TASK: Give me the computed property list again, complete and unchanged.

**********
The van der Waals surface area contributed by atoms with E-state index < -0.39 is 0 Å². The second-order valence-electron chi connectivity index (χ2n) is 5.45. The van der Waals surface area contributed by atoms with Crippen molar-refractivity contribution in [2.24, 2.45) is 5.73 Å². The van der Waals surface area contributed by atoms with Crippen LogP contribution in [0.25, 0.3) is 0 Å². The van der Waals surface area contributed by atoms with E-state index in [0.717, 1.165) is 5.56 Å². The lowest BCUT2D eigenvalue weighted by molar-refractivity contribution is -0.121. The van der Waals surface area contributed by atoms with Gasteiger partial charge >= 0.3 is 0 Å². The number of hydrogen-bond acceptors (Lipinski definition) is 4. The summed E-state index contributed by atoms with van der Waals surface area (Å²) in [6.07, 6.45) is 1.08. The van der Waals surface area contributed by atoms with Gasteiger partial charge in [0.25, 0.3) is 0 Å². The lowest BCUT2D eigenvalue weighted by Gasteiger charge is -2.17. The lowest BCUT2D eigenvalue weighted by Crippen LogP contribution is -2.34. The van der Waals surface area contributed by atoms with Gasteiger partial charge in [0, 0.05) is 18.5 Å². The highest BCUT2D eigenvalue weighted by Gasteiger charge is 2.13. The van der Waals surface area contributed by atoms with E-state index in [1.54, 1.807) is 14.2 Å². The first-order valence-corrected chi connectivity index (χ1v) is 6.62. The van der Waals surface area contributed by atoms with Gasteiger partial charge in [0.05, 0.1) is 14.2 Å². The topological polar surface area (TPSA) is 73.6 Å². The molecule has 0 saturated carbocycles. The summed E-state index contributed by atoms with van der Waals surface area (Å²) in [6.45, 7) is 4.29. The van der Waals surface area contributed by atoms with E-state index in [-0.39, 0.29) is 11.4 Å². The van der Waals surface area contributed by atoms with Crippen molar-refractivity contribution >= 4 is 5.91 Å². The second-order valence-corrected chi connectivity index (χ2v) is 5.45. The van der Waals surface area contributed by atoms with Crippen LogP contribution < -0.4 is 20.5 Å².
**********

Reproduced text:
The van der Waals surface area contributed by atoms with E-state index < -0.39 is 0 Å². The second-order valence-electron chi connectivity index (χ2n) is 5.45. The van der Waals surface area contributed by atoms with Crippen molar-refractivity contribution in [2.24, 2.45) is 5.73 Å². The van der Waals surface area contributed by atoms with Crippen LogP contribution in [0.25, 0.3) is 0 Å². The van der Waals surface area contributed by atoms with E-state index in [0.717, 1.165) is 5.56 Å². The lowest BCUT2D eigenvalue weighted by molar-refractivity contribution is -0.121. The van der Waals surface area contributed by atoms with Gasteiger partial charge >= 0.3 is 0 Å². The number of hydrogen-bond acceptors (Lipinski definition) is 4. The summed E-state index contributed by atoms with van der Waals surface area (Å²) in [6.07, 6.45) is 1.08. The van der Waals surface area contributed by atoms with Gasteiger partial charge in [0.25, 0.3) is 0 Å². The lowest BCUT2D eigenvalue weighted by Gasteiger charge is -2.17. The lowest BCUT2D eigenvalue weighted by Crippen LogP contribution is -2.34. The van der Waals surface area contributed by atoms with Gasteiger partial charge in [0, 0.05) is 18.5 Å². The highest BCUT2D eigenvalue weighted by Gasteiger charge is 2.13. The van der Waals surface area contributed by atoms with E-state index in [1.54, 1.807) is 14.2 Å². The first-order valence-corrected chi connectivity index (χ1v) is 6.62. The van der Waals surface area contributed by atoms with Gasteiger partial charge in [0.05, 0.1) is 14.2 Å². The topological polar surface area (TPSA) is 73.6 Å². The molecule has 0 saturated carbocycles. The summed E-state index contributed by atoms with van der Waals surface area (Å²) in [6.45, 7) is 4.29. The van der Waals surface area contributed by atoms with E-state index in [-0.39, 0.29) is 11.4 Å². The van der Waals surface area contributed by atoms with Crippen molar-refractivity contribution >= 4 is 5.91 Å². The second-order valence-corrected chi connectivity index (χ2v) is 5.45. The van der Waals surface area contributed by atoms with Crippen LogP contribution < -0.4 is 20.5 Å².